Financial Convergence Falls Short Of Hype

By Susanne Sclafane

NU Online News Service, June 3, 10:34 a.m. EDT, New York?The realities of financial services convergence–the coming together of banks, insurers and securities firms–hasn’t lived up to years of hype that’s surrounded the concept, according to insurance company executives.

“There has been so much over-promising in this area that even where there has been success, it’s been viewed as minimal,” observed Art Ryan, chairman and chief executive officer of Newark, N.J.-based Prudential Financial. He was the first of three high-profile executives to respond to a question about financial convergence during the Standard & Poor’s annual insurance conference yesterday.

Ramani Ayer, chairman and CEO of The Hartford Financial Services Group, said his view is that “manufacturing and distribution don’t combine well at all.”

“I believe that if you manufacture a product, you should maximize your shelf space,” he said, noting that the Hartford sells through 450 banks. “I’d rather be No. 2 on a bank shelf than be the proprietary product” for a single firm.

“Running a manufacturing business requires a whole different set of skills and disciplines and management team than running a distribution system. So in the long run, much-touted gains from cross-sales and other things won’t be borne out,” he said.

American International Group Chairman Maurice Greenberg weighed in saying that he believed that the situation was different in different parts of the world, noting that in some countries, banks are the biggest distributors of investment and life insurance products. In Italy, for example, banks are bigger distributors of investment products than insurers, he said.

“But owning a bank cuts you out of distributing through every other bank,” he said.

Mr. Ayer noted that if an insurer tried to just push its own product alone through a financial supermarket-type model, it would “risk suitability issues.”

“I would agree with the notion that simply having your own proprietary distribution is not the answer,” Mr. Ryan said, noting that while Prudential used to have over 20,000 life agents that sold only Prudential products through most of its history, that strategy didn’t work in the 1990s–and wouldn’t work going forward.

Mr. Ryan noted, however, that if an insurer doesn’t own any distribution, it will never have “control of the client.”

“I do think there is a risk of ignoring the ownership of distribution totally,” he said.

Mr. Greenberg countered that AIG has 150,000 agents in Asia that only sell AIG products, while in the United States the independent financial advisors of AIG’s SunAmerica, in its broker-dealer operation, sell AIG’s products and everyone elses. “It depends on the part of the world you’re talking about.”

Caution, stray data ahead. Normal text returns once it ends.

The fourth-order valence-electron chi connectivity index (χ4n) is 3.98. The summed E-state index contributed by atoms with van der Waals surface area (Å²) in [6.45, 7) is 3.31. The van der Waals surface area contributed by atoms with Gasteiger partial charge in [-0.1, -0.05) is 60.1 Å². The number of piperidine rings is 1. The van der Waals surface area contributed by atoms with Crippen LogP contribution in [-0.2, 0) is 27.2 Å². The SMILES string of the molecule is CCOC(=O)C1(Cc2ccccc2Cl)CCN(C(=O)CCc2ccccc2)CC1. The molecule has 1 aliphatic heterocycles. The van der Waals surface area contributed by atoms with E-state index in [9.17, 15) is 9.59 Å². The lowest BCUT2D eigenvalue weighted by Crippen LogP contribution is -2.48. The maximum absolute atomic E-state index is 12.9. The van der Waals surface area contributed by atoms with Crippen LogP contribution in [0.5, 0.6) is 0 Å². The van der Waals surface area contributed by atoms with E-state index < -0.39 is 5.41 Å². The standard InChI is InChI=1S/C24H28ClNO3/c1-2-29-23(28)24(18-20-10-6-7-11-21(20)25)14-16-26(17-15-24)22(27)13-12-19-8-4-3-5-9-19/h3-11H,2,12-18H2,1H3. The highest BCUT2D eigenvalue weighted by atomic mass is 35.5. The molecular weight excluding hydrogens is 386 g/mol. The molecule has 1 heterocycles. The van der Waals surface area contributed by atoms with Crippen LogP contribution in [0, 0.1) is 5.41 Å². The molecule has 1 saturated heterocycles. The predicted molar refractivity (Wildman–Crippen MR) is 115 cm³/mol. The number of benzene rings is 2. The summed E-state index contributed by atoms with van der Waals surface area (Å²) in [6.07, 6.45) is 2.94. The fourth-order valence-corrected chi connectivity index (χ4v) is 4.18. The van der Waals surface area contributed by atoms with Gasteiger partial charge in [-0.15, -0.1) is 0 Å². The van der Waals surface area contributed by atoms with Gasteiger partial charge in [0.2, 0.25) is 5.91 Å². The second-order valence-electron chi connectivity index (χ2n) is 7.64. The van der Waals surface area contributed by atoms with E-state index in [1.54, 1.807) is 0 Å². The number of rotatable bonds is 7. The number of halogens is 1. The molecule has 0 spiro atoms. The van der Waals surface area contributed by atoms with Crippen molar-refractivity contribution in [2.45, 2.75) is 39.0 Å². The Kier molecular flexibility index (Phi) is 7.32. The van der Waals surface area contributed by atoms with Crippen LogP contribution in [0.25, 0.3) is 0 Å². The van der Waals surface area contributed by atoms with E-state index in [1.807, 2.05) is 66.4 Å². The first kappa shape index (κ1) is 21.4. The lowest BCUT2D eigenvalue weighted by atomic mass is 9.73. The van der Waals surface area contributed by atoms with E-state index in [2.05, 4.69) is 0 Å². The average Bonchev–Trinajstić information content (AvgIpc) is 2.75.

In general, Prudential’s Mr. Ryan said that for financial services convergence to work, it has to be demand-driven–the client must want it, as opposed to building the model around what the organization wants to sell. In addition, it has to make good business sense from the supplier’s point of view.

“Loss leaders don’t work. You’ve got to have scale,” he said. He referred to a deal announced in February in which Prudential’s securities brokerage operations were folded into those of Charlotte, N.C.-based Wachovia. (See NU, Life and Health edition, Feb. 24.) “At the end of the day, it is economically better for our company to be a 40 percent owner of the third-largest retail broker than a 100 percent owner of the 10th largest,” he said.

The executives also discussed the environment for insurance company acquisitions, addressing the question of whether problems of reserve adequacy and other insurer balance sheet issues might discourage buyers.

“There will always be acquisition opportunities,” Mr. Greenberg said, citing the buyer’s capitalization and resources, and the issue of whether or not there’s an attractive candidate as key factors determining when deals will get done.

“There will be more consolidation,” he said, listing certain factors that make it necessary for some companies to sell–”a decade of price erosion, a tort system that is out of control, inadequate capital on the part of many companies [to enable] them to take advantage of current price increases, [and] low interest rates.”

“There is a scenario where many companies have to find a buyer to take advantage of the opportunities.”

Mr. Ayer referred to what he called “consolidation going on at the street level.” He said good companies are seeing business come their way as a result of a flight to quality, prompting a focus on growing their current business instead of acquiring.

He said also that producers are “repositioning” portfolios quickly as “business hits the street” in response to rating agency actions. Rating agencies “crater” companies “a lot faster” than in the past, he noted.

On the life insurance side, Mr. Ryan noted that a part of an acquisition slowdown has resulted from a disappearance of buyers. “The Europeans have had problems for the last few years. They were the buyers” in the recent past, “at prices that were interesting,” he said.

Commenting on a deal announced just days ago, in which Bank One said it would acquire some parts of the life insurance business of Zurich Life from Zurich Financial Services, the executives didn’t see any trend developing.

“Jamie Dimon thought he had a good deal,” Mr. Greenberg said, referring to Bank One’s chair and CEO. “He thought it fit into his model. This is a free country,” Mr. Greenberg commented.

Mr. Ryan said he believes that most bankers are more interested in distributing product, rather than manufacturing.